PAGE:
I think this is kind of opening up a can of worms though Bob. Rhetoric and
stance require telling and poetry is about showing. That is what things like
metaphor, simile, and double intendre are for. To help sweeten and smooth a
message. Lately, what I do....or try to do, is put the message in the telling
of the story. Something I conjured up when thinking about the Trickster.

But, this is getting away from forms and delving into meter, prosity,
syntax, presentation in general, a hugh subject.Many writers
believe there is this or that form that is more suited to them and
I just don't see it that way. After all poetry is for the reader. The
form that works best for the poem is the one best for the reader.

      
Bob K
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38 posted 03-01-2009 04:37 AM       View Profile for Bob K   Email Bob K   Edit/Delete Message      Find Poems  View IP for Bob K



     Different training and experience here.  The poet follows the poem to the places where the poem is most alive, wherever that may lead.  The poet's loyalty is to the poem.  Nobody says that you have to show or publish everything you write.  You base that on stuff that happens when the poem's done.  Maybe it's a poem for sharing, maybe it's simply a personal document that doesn't leave your notebook.  If you try to publish it, it should be readable and should communicate at least as well as prose, preferably better.  The decision to try to publish is a later decision, though.  If you try to impose that on everything, you set yourself up for writer's block and for limiting the exploratory process that writing poems provides.  One or two poems not for publication early on may bring you to a point where a larger poem on that theme may become accessible where it would have been walled off beforehand.  The earlier poems allowed that process and that imagery to open up.  To quote the punch line of a very old very bad joke whose setup cannot be repeated here, "A guy's got to clear his throat first, doesn't he?"

     He does.
turtle
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39 posted 03-01-2009 05:59 AM       View Profile for turtle   Email turtle   Edit/Delete Message      Find Poems  View IP for turtle

Yes much of this I can see  I do have a little different perspective - as might be expected. Being a lefty I see art in almost everything. For me it is about sharing. It is the moving of the heart and stirring of the soul that motivates me. If I want to show you something with my eyes, and perspective, then I need to give you my eyes for you to see it.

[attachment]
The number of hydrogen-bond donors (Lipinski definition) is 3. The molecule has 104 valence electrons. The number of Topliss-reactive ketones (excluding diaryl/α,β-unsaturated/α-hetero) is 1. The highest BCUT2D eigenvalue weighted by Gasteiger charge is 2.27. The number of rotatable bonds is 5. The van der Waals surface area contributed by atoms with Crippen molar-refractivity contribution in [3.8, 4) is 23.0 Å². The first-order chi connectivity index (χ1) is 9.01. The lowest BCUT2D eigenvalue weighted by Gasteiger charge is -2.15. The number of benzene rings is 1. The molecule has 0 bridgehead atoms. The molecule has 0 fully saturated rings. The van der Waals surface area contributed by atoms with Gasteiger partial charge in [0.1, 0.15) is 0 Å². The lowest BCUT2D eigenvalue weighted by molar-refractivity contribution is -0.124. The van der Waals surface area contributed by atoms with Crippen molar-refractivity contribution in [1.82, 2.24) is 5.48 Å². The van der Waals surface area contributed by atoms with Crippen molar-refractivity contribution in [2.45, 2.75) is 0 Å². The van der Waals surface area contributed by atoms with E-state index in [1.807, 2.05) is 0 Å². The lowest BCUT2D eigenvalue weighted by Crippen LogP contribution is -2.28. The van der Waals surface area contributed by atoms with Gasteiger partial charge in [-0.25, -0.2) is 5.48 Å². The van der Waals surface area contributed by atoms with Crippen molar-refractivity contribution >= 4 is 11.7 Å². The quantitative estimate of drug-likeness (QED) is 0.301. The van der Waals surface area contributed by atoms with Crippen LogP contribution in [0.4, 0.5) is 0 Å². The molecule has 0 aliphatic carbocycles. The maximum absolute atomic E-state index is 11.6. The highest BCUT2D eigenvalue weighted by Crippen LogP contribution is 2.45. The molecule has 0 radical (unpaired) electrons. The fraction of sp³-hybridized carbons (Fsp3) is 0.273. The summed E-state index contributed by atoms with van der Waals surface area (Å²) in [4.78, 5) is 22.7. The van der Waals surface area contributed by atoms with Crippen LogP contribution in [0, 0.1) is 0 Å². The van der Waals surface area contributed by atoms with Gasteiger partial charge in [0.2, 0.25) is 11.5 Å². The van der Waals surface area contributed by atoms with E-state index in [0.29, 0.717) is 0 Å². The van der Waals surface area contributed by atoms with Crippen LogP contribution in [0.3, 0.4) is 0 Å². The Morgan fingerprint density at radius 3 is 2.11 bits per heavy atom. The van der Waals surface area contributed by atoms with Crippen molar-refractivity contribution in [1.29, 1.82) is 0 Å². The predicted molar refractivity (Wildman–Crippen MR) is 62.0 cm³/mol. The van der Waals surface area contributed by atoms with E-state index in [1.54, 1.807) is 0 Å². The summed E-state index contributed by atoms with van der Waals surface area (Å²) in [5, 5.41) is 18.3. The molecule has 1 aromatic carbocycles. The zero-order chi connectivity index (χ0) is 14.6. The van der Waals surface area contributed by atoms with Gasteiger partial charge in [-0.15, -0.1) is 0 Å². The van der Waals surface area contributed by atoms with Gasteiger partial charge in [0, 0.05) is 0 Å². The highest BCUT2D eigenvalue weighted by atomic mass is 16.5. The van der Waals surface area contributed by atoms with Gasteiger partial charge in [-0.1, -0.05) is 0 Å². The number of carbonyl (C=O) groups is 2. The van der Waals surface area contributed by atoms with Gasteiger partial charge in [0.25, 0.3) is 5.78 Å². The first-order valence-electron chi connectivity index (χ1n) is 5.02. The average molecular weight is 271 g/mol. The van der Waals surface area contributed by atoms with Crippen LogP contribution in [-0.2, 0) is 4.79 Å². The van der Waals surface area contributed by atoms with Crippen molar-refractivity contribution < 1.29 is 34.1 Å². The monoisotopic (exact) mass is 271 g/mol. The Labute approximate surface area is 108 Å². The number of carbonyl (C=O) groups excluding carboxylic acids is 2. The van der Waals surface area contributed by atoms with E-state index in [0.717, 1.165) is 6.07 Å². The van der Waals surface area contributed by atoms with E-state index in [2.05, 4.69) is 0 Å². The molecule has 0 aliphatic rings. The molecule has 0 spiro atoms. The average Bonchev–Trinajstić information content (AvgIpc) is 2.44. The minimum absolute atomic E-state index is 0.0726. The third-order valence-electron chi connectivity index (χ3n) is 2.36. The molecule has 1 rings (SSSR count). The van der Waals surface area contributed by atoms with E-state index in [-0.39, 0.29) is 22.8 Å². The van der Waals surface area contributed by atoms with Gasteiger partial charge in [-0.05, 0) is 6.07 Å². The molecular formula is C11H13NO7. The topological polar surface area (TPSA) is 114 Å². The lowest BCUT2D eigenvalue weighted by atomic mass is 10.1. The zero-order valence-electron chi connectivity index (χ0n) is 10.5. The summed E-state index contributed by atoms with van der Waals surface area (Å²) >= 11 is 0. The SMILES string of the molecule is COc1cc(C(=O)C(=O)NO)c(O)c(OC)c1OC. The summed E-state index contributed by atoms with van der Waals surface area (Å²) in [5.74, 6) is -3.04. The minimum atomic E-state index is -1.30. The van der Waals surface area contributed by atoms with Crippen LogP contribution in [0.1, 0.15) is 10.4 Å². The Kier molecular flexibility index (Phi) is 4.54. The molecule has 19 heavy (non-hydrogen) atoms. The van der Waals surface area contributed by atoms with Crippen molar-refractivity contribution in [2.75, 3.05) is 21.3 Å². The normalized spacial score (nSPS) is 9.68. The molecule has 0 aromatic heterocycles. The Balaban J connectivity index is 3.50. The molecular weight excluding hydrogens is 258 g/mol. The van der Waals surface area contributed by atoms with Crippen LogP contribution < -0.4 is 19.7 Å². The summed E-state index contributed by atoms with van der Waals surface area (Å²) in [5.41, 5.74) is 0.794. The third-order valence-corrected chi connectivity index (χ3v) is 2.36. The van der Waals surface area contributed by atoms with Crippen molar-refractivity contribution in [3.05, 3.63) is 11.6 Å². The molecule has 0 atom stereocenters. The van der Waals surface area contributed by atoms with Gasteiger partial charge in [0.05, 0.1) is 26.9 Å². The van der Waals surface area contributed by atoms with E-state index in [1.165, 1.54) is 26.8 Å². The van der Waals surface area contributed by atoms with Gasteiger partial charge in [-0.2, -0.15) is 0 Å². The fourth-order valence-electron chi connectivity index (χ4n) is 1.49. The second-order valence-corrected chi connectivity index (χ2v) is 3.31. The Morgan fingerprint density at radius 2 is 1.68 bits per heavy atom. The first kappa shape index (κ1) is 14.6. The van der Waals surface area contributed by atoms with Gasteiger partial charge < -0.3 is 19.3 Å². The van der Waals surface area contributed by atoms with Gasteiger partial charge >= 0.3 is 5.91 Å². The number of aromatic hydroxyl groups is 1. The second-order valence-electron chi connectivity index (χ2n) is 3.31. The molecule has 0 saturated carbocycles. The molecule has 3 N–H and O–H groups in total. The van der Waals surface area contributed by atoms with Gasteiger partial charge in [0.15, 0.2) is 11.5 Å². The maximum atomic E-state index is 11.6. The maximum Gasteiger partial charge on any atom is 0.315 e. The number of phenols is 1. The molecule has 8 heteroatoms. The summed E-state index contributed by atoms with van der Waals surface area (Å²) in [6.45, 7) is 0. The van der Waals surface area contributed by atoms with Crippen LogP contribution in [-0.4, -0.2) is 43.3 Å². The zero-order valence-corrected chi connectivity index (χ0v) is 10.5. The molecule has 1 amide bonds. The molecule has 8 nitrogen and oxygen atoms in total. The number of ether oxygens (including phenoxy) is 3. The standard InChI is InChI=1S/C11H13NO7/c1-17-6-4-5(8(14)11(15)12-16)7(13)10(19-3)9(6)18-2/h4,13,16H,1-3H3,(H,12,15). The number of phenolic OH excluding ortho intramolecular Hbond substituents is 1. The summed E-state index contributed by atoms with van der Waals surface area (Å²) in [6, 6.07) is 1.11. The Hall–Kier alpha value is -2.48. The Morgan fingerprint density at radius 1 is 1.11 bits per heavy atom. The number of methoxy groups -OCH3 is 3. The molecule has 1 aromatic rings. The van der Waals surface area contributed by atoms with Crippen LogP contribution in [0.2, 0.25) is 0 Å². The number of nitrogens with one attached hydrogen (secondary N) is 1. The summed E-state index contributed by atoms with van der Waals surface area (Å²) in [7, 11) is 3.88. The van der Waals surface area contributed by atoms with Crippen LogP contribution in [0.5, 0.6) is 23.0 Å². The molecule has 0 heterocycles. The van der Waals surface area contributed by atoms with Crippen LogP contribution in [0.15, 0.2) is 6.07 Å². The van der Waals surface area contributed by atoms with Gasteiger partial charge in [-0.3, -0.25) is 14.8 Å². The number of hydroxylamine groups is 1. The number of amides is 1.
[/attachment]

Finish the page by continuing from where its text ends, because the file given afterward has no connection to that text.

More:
For me, The poet creates the story to take the reader to places where his perspective is most alive in their minds.

For me, The poet's loyalty is to the reader of the poem.

Showing is a motivation, but publication should not be - You're right.

Not sure about the early life poems......most of mine are bad....lol

BTW - If your writing gets any smaller I may
have to stop responding (Squint)

Bob K
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40 posted 03-01-2009 08:27 PM       View Profile for Bob K   Email Bob K   Edit/Delete Message      Find Poems  View IP for Bob K



Dear Turtle,

          A poem you write today can be an early poem for a poem you write three years from now.  You don't know.
Indeed, most of the poems I write are terrible and end up remaining in my notebooks in form that's as finished as I can make them.  I will go back over the notebooks in a year or five of fifteen and something will jump out at me, and I will be able to make use of it and push it further.  Sometimes it will remain a draft and return to the notebooks, sometimes it's good enough to send out someplace.  

     Sometimes I send it out someplace and I'm really wrong about it being ready to go out.  At those times, 1) I feel really stupid; and, 2) I understand that editors are my friends, and that they're there to, as best they can, keep me from making a fool out of myself in public.  It's been a real turnaround in my attitude toward editors over the years.  There's nothing like having some things in print you wish weren't to keep you a bit more grateful.

Sincerely, Bob Kaven
Bob K
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41 posted 03-01-2009 08:31 PM       View Profile for Bob K   Email Bob K   Edit/Delete Message      Find Poems  View IP for Bob K



Dear Turtle,

          A poem you write today can be an early poem for a poem you write three years from now.  You don't know.